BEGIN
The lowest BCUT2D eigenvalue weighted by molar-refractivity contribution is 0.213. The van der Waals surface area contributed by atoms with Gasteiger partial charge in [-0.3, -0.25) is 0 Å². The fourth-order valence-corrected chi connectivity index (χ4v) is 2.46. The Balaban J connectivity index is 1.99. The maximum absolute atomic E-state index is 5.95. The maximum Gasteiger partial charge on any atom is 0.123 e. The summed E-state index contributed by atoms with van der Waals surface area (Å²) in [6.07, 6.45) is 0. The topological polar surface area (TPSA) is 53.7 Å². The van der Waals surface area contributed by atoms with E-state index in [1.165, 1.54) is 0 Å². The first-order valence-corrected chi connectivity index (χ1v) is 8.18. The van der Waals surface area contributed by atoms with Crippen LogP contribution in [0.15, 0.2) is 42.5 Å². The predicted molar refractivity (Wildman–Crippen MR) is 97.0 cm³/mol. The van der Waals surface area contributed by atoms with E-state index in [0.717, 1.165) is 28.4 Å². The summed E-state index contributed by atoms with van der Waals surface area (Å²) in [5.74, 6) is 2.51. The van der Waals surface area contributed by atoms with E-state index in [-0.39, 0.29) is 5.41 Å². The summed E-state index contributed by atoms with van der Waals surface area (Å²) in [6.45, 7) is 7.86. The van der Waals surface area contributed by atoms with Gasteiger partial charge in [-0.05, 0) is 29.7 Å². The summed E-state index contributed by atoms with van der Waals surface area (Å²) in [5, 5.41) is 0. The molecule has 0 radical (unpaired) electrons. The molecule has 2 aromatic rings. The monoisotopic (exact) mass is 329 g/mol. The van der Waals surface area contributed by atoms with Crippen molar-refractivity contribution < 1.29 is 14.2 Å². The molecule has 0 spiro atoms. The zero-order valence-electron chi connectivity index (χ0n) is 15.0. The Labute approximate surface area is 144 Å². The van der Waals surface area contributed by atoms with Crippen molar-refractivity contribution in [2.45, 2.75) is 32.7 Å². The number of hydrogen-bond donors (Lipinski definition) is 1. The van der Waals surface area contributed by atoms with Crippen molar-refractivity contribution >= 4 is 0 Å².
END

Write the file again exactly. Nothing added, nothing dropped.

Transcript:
The lowest BCUT2D eigenvalue weighted by molar-refractivity contribution is 0.213. The van der Waals surface area contributed by atoms with Gasteiger partial charge in [-0.3, -0.25) is 0 Å². The fourth-order valence-corrected chi connectivity index (χ4v) is 2.46. The Balaban J connectivity index is 1.99. The maximum absolute atomic E-state index is 5.95. The maximum Gasteiger partial charge on any atom is 0.123 e. The summed E-state index contributed by atoms with van der Waals surface area (Å²) in [6.07, 6.45) is 0. The topological polar surface area (TPSA) is 53.7 Å². The van der Waals surface area contributed by atoms with E-state index in [1.165, 1.54) is 0 Å². The first-order valence-corrected chi connectivity index (χ1v) is 8.18. The van der Waals surface area contributed by atoms with Crippen LogP contribution in [0.15, 0.2) is 42.5 Å². The predicted molar refractivity (Wildman–Crippen MR) is 97.0 cm³/mol. The van der Waals surface area contributed by atoms with E-state index in [0.717, 1.165) is 28.4 Å². The summed E-state index contributed by atoms with van der Waals surface area (Å²) in [5.74, 6) is 2.51. The van der Waals surface area contributed by atoms with E-state index in [-0.39, 0.29) is 5.41 Å². The summed E-state index contributed by atoms with van der Waals surface area (Å²) in [6.45, 7) is 7.86. The van der Waals surface area contributed by atoms with Gasteiger partial charge in [-0.05, 0) is 29.7 Å². The summed E-state index contributed by atoms with van der Waals surface area (Å²) in [5, 5.41) is 0. The molecule has 0 radical (unpaired) electrons. The molecule has 2 aromatic rings. The monoisotopic (exact) mass is 329 g/mol. The van der Waals surface area contributed by atoms with Crippen molar-refractivity contribution < 1.29 is 14.2 Å². The molecule has 0 spiro atoms. The zero-order valence-electron chi connectivity index (χ0n) is 15.0. The Labute approximate surface area is 144 Å². The van der Waals surface area contributed by atoms with Crippen molar-refractivity contribution in [2.45, 2.75) is 32.7 Å². The number of hydrogen-bond donors (Lipinski definition) is 1. The van der Waals surface area contributed by atoms with Crippen molar-refractivity contribution >= 4 is 0 Å².